Now, Persona 4 Golden is a similarly enhanced and expanded remake of Persona 4 that is poised to become one of the most popular titles on Sony's PSVita -- maybe even a system seller. If it does well, it'll resemble the old days when Sony relied on big, hundred-hour JRPGs to help move its hardware. So why this game, why now? What's all the buzz about?
It's a fresh approach to story. Back in the day, you'd see Western games shoot for "gritty realism," while JRPGs were teased for having too many winged androgynes and absurd sparkling god-monsters. This game has its share of that, to be sure -- but the imagery is strongly grounded in the game's ideas about human psyche. P4 contrasts the player's surreal objectives with the mundane and vivid normalcy of a real world.
The typical JRPG work of powering through dungeons and defeating bosses is set alongside a daily time and life management sim. Choices and tasks undertaken in the real world -- spending time with friends, allocating attention to school activities, clubs and studies -- determine your player's character progression and strength level in the dungeons. Somehow the grind of battle feels more meaningful when it's anchored to something relatable, like the quiet repetition of country life or bonding with school pals.
Alongside the rise of the Western RPG has come an increased focus on the tropes of high fantasy and science fiction, accompanied by dense lore and complex arrays of discoverable quests and equipment. P4 is highly linear, favoring a strong narrative, but offers players a number of statistical choices. This lets the players focus on elements they can directly control, while being free to let the story unfold.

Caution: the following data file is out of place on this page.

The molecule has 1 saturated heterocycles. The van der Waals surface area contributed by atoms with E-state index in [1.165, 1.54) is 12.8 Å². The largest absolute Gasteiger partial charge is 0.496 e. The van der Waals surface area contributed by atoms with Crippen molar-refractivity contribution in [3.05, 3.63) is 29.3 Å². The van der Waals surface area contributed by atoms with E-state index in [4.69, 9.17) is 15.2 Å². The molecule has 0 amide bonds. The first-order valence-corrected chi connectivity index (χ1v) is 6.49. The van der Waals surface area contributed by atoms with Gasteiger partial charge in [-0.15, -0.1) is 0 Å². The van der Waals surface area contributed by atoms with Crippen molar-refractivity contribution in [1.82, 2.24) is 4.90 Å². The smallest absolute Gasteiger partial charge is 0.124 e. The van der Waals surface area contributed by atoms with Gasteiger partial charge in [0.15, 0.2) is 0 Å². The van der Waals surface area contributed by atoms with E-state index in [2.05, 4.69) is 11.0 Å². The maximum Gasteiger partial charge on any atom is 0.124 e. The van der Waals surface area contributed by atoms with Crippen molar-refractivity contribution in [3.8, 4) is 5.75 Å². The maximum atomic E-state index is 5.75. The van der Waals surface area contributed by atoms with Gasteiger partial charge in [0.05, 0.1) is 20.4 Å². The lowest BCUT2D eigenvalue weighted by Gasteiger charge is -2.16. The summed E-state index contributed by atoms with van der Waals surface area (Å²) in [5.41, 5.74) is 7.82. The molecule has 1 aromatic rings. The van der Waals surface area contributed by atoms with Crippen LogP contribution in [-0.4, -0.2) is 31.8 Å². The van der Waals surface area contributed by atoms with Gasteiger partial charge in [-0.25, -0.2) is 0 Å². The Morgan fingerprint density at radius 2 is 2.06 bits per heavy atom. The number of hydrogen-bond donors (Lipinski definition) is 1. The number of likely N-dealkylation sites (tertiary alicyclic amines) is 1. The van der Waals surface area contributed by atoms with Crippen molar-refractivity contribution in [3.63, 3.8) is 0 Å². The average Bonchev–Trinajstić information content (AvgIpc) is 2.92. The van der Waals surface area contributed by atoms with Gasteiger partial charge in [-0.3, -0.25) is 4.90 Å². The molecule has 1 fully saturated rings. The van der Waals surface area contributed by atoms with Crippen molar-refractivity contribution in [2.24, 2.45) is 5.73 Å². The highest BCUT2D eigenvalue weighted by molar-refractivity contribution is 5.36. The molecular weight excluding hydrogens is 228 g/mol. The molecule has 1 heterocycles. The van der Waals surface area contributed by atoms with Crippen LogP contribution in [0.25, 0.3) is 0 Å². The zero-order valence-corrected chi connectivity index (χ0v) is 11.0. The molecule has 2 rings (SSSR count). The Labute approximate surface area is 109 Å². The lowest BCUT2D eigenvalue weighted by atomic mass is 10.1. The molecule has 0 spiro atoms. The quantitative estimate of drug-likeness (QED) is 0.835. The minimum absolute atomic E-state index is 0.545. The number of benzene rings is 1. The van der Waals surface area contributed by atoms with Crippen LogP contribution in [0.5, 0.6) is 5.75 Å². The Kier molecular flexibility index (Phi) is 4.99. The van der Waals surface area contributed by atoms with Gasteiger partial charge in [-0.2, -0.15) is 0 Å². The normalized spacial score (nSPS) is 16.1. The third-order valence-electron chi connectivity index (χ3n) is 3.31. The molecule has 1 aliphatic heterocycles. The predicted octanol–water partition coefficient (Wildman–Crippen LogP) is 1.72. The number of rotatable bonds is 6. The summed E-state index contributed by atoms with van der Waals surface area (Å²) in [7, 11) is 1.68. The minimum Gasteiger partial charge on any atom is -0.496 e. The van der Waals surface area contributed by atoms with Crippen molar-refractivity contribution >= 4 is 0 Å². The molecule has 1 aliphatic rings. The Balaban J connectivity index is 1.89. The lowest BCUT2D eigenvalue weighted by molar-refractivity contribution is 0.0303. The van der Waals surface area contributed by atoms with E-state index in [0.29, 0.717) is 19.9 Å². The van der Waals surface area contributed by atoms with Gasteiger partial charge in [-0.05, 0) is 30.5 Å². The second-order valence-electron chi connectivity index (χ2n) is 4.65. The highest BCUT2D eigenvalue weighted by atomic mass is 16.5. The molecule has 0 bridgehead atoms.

One popular complaint about P4, both in Golden and in the original, is that the game takes a good two hours before it opens up fully to the players. It's a very slow burn of an exposition, spending time introducing the town of Inaba, life at home with host relatives, and the protagonist's school friends before allowing the player to take meaningful control. Lots of P4 fans actually like this, though, enjoying a game that focuses on emotional foundation.
Characters are part of gameplay. P3 and P4 alike both rely on the idea that the protagonist can create strange, monstrous alternate selves called Personas that can be summoned into battle. The strength of Personas depends on the relationships the player forges and cultivates with the other characters within the game. Spending time with characters within the game's world and pursuing their individual story arcs increases the amount of power Personas can receive.
Social interaction as directly impactful to strength is a mechanic that appeals to a lot of players, especially as they seem to get attached to the surprisingly complex characters as the story unfolds. For example, the player can help his drama club captain decide whether she wants to see her father before he dies, or his basketball teammate deal with the pressures of being from a rich family. Much to fans' delight, the player can choose to engender romances with some of the female characters in the game.